Leonard Williams: No Respect, But the New York Jets Halt the Slide
It seems like every year, the defensive players just get no respect in the eyes of the fans, the media, and even the teams drafting in the NFL Draft. This year is no different. Though many scouts agree that USC defensive lineman Leonard Williams is out-and-out the best, most game-changing talent in the 2015 class, due to the fact that he plays a defensive position, a pair of quarterbacks were selected in front of him. I'm sure I've made this joke before, but it bears repeating: since numberFire doesn't generate READ comparables -- based on Combine data and likely team situation -- for defensive players, my best comp for Williams is Rodney Dangerfield -- no respect.
The appeal of Williams has many layers. First of all, he has excellent length, good athleticism, and absolutely elite power. Williams didn't blow anyone away at the NFL Combine, but his performance was still impressive in its own right, and did more to confirm his high talent than redefine it. The generous folks at MockDraftable have concocted spider-graphs of each player's Combine performance, which shows it in the context of historical percentiles. This is seen below.
One of Williams' biggest assets is his speed, as he ranked in the 80th percentile both in the 40-yard dash and the 10-yard split. This is largely where his power comes from, as Williams is a bit smaller than most other interior defensive linemen at 6'5'', 302 pounds. By using his speed as momentum and power -- not to mention ability to get leverage underneath offensive linemen and drive them back -- Williams not only has the speed to keep opponents on their heels, but also the ability to adapt that trait.
His other measurables show a bit of a mixed bag, however. His two other "explosiveness" tests, the vertical and broad jump, were not nearly as impressively performed as his dash times. This indicates that perhaps his quick-twitch muscles are not elite, the way one would hope for in an outside pass-rusher. This doesn't concern me, however, as his speed metrics again show a player who gets up to a good head of steam. In his role, one doesn't need elite quick-twitch skills. His change-of-direction, or "agility" tests also are split; a solid 73rd percentile in the 20-yard short shuttle is heartening for a player who -- playing on the interior -- will have to create room to maneuver, but his three-cone time is just average. Again, however, his Combine didn't need to elevate him, it just had to confirm his talent.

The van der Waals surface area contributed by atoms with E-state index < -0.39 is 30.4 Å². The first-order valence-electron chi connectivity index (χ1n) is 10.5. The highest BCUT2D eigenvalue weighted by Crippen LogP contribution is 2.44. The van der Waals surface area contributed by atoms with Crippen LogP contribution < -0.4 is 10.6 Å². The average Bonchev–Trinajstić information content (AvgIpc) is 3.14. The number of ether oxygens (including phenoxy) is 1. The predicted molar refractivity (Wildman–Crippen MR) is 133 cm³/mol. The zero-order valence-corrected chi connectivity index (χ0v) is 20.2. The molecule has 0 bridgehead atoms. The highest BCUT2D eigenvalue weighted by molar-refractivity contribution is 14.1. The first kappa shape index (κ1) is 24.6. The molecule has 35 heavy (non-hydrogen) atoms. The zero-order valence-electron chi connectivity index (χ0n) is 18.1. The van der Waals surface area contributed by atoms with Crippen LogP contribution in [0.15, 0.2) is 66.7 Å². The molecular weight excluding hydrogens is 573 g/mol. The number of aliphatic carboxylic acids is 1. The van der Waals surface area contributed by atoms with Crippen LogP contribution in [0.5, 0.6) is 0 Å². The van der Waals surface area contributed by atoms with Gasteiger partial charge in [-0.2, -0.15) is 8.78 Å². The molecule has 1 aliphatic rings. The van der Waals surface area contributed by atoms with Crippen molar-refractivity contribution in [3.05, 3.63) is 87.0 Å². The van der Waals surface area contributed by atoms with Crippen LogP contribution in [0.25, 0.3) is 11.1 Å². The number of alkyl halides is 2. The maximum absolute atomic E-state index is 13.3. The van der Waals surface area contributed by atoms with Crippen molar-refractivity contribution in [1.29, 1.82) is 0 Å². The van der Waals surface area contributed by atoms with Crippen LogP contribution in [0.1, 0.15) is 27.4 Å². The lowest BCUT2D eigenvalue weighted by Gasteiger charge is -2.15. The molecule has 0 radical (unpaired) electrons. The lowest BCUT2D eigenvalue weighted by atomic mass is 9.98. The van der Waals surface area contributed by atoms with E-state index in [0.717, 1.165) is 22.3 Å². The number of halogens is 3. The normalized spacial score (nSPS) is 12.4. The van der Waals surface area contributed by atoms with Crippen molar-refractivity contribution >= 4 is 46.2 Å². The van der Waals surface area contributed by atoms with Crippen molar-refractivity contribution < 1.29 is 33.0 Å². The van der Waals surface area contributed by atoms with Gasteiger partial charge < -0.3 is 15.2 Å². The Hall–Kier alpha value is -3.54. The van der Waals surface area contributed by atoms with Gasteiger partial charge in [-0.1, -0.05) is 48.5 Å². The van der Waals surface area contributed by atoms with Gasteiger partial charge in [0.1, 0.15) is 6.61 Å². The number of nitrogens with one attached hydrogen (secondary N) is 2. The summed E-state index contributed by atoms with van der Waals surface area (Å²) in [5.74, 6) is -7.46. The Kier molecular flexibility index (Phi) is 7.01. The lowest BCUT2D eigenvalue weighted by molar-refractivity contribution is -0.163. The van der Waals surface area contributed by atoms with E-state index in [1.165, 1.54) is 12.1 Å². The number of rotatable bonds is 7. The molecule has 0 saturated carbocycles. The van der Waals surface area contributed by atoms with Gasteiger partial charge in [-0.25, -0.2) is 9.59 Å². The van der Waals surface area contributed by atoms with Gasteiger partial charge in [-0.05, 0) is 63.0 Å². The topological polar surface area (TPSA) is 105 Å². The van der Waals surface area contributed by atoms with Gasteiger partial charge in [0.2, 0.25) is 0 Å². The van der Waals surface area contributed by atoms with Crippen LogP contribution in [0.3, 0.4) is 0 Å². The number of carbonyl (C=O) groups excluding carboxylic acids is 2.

Williams' other huge draw is a phenomenal versatility to play almost every single position on the defensive line. His most natural position will likely be as a 3-technique defensive tackle (also known as a 4-3 undertackle), which is the same pass-rushing, penetrating position that players like Geno Atkins and Gerald McCoy play. This is a position that demands freakish athleticism, and a slightly smaller frame actually is a boon, so that it becomes easier to slide through the B gap - between the offensive guard and offensive tackle - and get to the passer. He can also play a pass-rushing, disruptive 5-technique, better known as a 3-4 defensive end -- due to his immense strength -- and even kick further inside on passing downs.
How Does He Fit With New York?
There couldn't be a better fit with my metaphor about Rodney Dangerfield, that's for sure, but Leonard Williams will be no vaudevillian comic under the bright lights of Broadway. It makes sense that Todd Bowles and the New York Jets took him based on scheme fit: in a versatile hybrid front, Williams' ability to move all over the line will be a huge boon. It also makes sense that they took him based on value: if the top talent in the draft falls to you, you take him. Yet, based on need, this pick is slightly lacking. With Sheldon Richardson, Damon Harrison, and Muhammad Wilkerson making up the starting defensive line, will Williams be able to see much playing time? Perhaps this is a commentary on Wilkerson's future with the team, as rumors have had him on the trade block for at least a week now.
Williams does provide immense potential to disrupt and make plays. His athletic talent and scheme versatility make him attractive to nearly every team, though his one drawback is rawness right now. It's a testament to his natural gifts that he can dominate without yet unlocking his full potential, but the Jets will want to know that they should refine his technical skills even more. MockDraftable also provides physical comps for each player, and Williams' top ones are as follows: Jared Odrick, 2010 (81.1%); Lawrence Guy, 2011 (80.1%); Devon Still, 2012 (78.9%). A mixed bag for sure, but each of these players has had high upside. Williams can be one of the best defensive linemen in the league given some time, and we may soon realize that everyone made a mistake ranking him second -- or sixth -- to anyone.